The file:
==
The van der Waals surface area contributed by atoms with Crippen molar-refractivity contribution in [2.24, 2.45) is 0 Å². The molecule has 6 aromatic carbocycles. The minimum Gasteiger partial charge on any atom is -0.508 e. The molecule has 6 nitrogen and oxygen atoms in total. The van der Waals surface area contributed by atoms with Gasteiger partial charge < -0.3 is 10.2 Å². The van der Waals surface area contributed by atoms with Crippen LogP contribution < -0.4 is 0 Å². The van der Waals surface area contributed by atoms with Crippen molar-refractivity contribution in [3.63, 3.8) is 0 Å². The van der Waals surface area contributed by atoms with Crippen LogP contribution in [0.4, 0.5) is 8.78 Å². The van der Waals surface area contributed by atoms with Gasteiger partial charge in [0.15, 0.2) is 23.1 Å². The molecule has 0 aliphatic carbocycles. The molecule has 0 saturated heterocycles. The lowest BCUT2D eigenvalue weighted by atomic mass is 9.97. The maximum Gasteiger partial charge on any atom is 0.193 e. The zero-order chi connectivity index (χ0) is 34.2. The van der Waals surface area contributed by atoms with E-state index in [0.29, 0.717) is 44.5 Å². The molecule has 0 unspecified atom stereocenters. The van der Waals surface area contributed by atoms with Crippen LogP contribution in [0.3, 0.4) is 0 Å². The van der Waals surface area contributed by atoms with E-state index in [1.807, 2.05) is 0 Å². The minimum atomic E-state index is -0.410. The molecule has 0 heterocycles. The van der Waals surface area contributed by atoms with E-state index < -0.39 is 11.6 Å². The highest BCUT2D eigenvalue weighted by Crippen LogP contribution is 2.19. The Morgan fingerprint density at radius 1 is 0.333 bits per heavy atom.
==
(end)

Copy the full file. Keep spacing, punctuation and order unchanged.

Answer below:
The van der Waals surface area contributed by atoms with Crippen molar-refractivity contribution in [2.24, 2.45) is 0 Å². The molecule has 6 aromatic carbocycles. The minimum Gasteiger partial charge on any atom is -0.508 e. The molecule has 6 nitrogen and oxygen atoms in total. The van der Waals surface area contributed by atoms with Gasteiger partial charge < -0.3 is 10.2 Å². The van der Waals surface area contributed by atoms with Crippen LogP contribution < -0.4 is 0 Å². The van der Waals surface area contributed by atoms with Crippen molar-refractivity contribution in [3.63, 3.8) is 0 Å². The van der Waals surface area contributed by atoms with Crippen LogP contribution in [0.4, 0.5) is 8.78 Å². The van der Waals surface area contributed by atoms with Gasteiger partial charge in [0.15, 0.2) is 23.1 Å². The molecule has 0 aliphatic carbocycles. The molecule has 0 saturated heterocycles. The lowest BCUT2D eigenvalue weighted by atomic mass is 9.97. The maximum Gasteiger partial charge on any atom is 0.193 e. The zero-order chi connectivity index (χ0) is 34.2. The van der Waals surface area contributed by atoms with E-state index in [0.29, 0.717) is 44.5 Å². The molecule has 0 unspecified atom stereocenters. The van der Waals surface area contributed by atoms with Crippen LogP contribution in [0.3, 0.4) is 0 Å². The van der Waals surface area contributed by atoms with E-state index in [1.807, 2.05) is 0 Å². The minimum atomic E-state index is -0.410. The molecule has 0 heterocycles. The van der Waals surface area contributed by atoms with E-state index < -0.39 is 11.6 Å². The highest BCUT2D eigenvalue weighted by Crippen LogP contribution is 2.19. The Morgan fingerprint density at radius 1 is 0.333 bits per heavy atom.